Liam Knox '19
When I began applying to schools, I thought I knew exactly what I wanted - an elite, progressive institution with a small student body and many, many miles between it and home. This was a good starting point, but the ideal school I came up with from this criteria - my ED choice from which I was (thankfully) deferred - would have made me absolutely miserable. I now know that the things I love most about going to Tufts would have been sorely lacking in most of the places I applied. When I learned I'd been accepted to Tufts, I had already decided to go elsewhere for some of the same reasons that I chose my ED school, i.e. to live in cynical isolation on a stunning country campus and write lots of nihilist poetry. When I came to Tufts, everything I loved about it was the opposite of what I thought I wanted from my university: close proximity to a great city, opportunities to learn about global subjects, a social scene that is both incredibly fun and intellectually fulfilling, etc. Most of all, I saw people who were passionate about their education, people who were happy yet constantly challenging their world and their comfort, people who I found I actually loved being around. When I received my financial aid package and knew it'd be possible for me to attend, I did not hesitate in becoming a Jumbo.
So how can you avoid relying on the sheer luck that brought me to Tufts to choose the college that's right for you? If I've learned anything from this experience, it's that before you can even begin to think about which college you'd thrive in, you have to discover who you really are, and who you want to become. yes, it's important to explore college options and do lots of reading about academics, social culture, etc., but it's equally as important to explore yourself before heading into the process. Chances are, your high school experience was more repressive than enabling of any significant personal growth (standardized testing and rigid class structures aren't exactly ideal catalysts for self-discovery). So please, before you make any decisions, sit down and look inside yourself. Who you are and what you want may come as a surprise to you (it certainly did to me), but it also might lead you somewhere you truly belong.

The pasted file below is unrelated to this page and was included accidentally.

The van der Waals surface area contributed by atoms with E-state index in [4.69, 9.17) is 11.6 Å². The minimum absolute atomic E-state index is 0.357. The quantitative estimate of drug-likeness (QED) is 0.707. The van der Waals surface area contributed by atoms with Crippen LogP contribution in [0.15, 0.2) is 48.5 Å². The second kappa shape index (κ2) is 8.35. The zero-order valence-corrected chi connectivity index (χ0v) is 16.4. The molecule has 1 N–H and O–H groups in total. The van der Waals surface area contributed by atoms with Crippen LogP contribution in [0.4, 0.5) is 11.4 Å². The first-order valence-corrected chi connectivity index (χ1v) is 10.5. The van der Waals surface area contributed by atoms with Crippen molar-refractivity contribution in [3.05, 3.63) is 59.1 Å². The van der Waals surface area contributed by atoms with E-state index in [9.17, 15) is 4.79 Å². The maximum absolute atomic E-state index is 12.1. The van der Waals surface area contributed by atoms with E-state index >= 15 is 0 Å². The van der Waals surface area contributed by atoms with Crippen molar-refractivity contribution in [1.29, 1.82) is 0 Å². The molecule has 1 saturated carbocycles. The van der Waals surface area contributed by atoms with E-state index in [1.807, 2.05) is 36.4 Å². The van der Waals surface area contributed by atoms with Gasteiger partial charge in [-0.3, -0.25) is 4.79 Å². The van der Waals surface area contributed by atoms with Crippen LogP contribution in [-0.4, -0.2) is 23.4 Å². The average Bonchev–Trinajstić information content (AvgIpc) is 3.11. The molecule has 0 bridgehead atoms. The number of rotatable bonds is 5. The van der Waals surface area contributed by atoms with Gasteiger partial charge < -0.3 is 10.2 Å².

Sayaka Smith, Admissions Counselor
My own personal advice is to visit classes or take sample classes at an admitted students event. It’s something you don’t usually get a chance to do when you tour campuses when putting together your college search list. There’s nothing like sitting in the classrooms and experiencing classes you will be able to take in a few months’ time or a year or two down the line. For that same reason, I’d also recommend that you actually spend some time in the library or other places you’ll be spending a lot of time as a student without a tour and at your own pace. Go off campus too – does the local community feel like a nice fit, does it have the essentials you’re looking for? Can you picture yourself in the classes, library, coffee houses?
Jaime Morgen '14, Assistant Director of Admissions
I consider myself an organized person- coworkers and friends can tell you I thrive off of lists and am giddy when I receive a new planner. Not surprisingly, I used to rely on pro/con lists to help with big decisions. After some time, I realized I was being too methodical. My old roommate used to jokingly, ask me “What would future Jaime want?” This was usually in reference to me not wanting to cook dinner or do my laundry, but I realize now that it can be helpful when making any type of decision. Think about future you. Not the 17 year old right now that is comfortable in high school, but the 22 year old you receiving your college diploma. What kind of college can best the support the future you? Which school allows you to step out of your comfort zone enough to mature and grow in the span of four years?
Hayden Lizotte '15, Admissions Counselor
First off - take a deep breath. I know it can feel like this decision is the biggest you will ever make and that it will determine the rest of your life. That's certainly how I was made to feel when I was in your shoes. But remember - worst case scenario? You go to college. You meet great people, try new things, and learn so much more about yourself and the world than you did before. It'll all turn out okay.
Okay, now that you're calmer, my advice on actually making a decision is to start by looking at what's the same about all your top schools. Once you've figured out what they share, you can start thinking about what separates them from each other. For me, all three of my top choices were within a three hour drive from home and had excellent, student-focused academic programs that I knew would challenge me. The differences were that only one (spoiler alert: it's Tufts) was located close enough to public transportation for me to really be a part of a city, was much larger than my high school, and offered undergraduate research opportunities. I decided that the larger size and closeness to a city were things I wanted from my college experience - and that made my decision easy. So rather than focus on the similarities (and there should be a lot of them - these were all colleges you liked enough to apply to), focus on the differences to make your decision easier!